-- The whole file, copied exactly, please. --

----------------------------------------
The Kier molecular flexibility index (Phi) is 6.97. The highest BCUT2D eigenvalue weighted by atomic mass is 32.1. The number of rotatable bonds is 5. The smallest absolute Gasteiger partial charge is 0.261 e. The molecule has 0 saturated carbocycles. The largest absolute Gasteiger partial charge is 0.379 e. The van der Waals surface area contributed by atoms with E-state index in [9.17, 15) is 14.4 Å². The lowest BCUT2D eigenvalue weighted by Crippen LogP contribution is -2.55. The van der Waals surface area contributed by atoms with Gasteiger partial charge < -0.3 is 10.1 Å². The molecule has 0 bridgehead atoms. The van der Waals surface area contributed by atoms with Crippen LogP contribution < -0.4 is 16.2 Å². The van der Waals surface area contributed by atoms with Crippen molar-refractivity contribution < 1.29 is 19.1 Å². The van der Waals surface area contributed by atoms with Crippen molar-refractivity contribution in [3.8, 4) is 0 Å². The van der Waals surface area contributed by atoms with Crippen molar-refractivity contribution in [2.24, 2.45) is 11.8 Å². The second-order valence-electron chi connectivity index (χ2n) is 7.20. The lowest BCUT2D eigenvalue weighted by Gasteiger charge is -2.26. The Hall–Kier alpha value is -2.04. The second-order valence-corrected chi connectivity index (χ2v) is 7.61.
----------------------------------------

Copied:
The Kier molecular flexibility index (Phi) is 6.97. The highest BCUT2D eigenvalue weighted by atomic mass is 32.1. The number of rotatable bonds is 5. The smallest absolute Gasteiger partial charge is 0.261 e. The molecule has 0 saturated carbocycles. The largest absolute Gasteiger partial charge is 0.379 e. The van der Waals surface area contributed by atoms with E-state index in [9.17, 15) is 14.4 Å². The lowest BCUT2D eigenvalue weighted by Crippen LogP contribution is -2.55. The van der Waals surface area contributed by atoms with Gasteiger partial charge < -0.3 is 10.1 Å². The molecule has 0 bridgehead atoms. The van der Waals surface area contributed by atoms with Crippen LogP contribution < -0.4 is 16.2 Å². The van der Waals surface area contributed by atoms with Crippen molar-refractivity contribution < 1.29 is 19.1 Å². The van der Waals surface area contributed by atoms with Crippen molar-refractivity contribution in [3.8, 4) is 0 Å². The van der Waals surface area contributed by atoms with Crippen molar-refractivity contribution in [2.24, 2.45) is 11.8 Å². The second-order valence-electron chi connectivity index (χ2n) is 7.20. The lowest BCUT2D eigenvalue weighted by Gasteiger charge is -2.26. The Hall–Kier alpha value is -2.04. The second-order valence-corrected chi connectivity index (χ2v) is 7.61.